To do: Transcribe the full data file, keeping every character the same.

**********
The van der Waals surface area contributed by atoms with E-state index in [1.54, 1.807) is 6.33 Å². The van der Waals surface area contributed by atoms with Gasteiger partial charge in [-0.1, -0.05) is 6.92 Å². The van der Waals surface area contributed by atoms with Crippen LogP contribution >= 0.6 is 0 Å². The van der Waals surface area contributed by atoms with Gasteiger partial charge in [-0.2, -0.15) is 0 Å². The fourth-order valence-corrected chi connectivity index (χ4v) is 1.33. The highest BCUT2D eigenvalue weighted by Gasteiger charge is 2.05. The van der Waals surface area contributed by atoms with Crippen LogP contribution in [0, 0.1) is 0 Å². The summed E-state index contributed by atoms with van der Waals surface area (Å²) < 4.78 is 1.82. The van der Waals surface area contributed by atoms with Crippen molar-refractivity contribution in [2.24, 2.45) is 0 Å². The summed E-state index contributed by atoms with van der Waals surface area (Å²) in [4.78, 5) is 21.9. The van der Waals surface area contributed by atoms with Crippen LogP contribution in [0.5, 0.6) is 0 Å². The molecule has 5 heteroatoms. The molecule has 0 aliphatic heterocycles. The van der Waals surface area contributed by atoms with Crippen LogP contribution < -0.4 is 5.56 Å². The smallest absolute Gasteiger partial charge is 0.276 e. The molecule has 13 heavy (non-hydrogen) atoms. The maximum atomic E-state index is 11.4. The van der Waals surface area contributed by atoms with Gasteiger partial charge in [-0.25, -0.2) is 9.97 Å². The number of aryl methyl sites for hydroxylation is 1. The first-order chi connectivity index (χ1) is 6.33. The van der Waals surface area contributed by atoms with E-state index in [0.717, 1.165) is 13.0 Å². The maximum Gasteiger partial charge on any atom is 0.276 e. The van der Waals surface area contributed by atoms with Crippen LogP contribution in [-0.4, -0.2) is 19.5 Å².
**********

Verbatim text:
The van der Waals surface area contributed by atoms with E-state index in [1.54, 1.807) is 6.33 Å². The van der Waals surface area contributed by atoms with Gasteiger partial charge in [-0.1, -0.05) is 6.92 Å². The van der Waals surface area contributed by atoms with Crippen LogP contribution >= 0.6 is 0 Å². The van der Waals surface area contributed by atoms with Gasteiger partial charge in [-0.2, -0.15) is 0 Å². The fourth-order valence-corrected chi connectivity index (χ4v) is 1.33. The highest BCUT2D eigenvalue weighted by Gasteiger charge is 2.05. The van der Waals surface area contributed by atoms with Crippen LogP contribution in [0, 0.1) is 0 Å². The summed E-state index contributed by atoms with van der Waals surface area (Å²) < 4.78 is 1.82. The van der Waals surface area contributed by atoms with Crippen molar-refractivity contribution in [2.24, 2.45) is 0 Å². The summed E-state index contributed by atoms with van der Waals surface area (Å²) in [4.78, 5) is 21.9. The van der Waals surface area contributed by atoms with Crippen LogP contribution in [0.5, 0.6) is 0 Å². The molecule has 5 heteroatoms. The molecule has 0 aliphatic heterocycles. The van der Waals surface area contributed by atoms with Crippen LogP contribution < -0.4 is 5.56 Å². The smallest absolute Gasteiger partial charge is 0.276 e. The molecule has 13 heavy (non-hydrogen) atoms. The maximum atomic E-state index is 11.4. The van der Waals surface area contributed by atoms with Gasteiger partial charge in [-0.25, -0.2) is 9.97 Å². The number of aryl methyl sites for hydroxylation is 1. The first-order chi connectivity index (χ1) is 6.33. The van der Waals surface area contributed by atoms with E-state index in [0.717, 1.165) is 13.0 Å². The maximum Gasteiger partial charge on any atom is 0.276 e. The van der Waals surface area contributed by atoms with Crippen LogP contribution in [-0.4, -0.2) is 19.5 Å².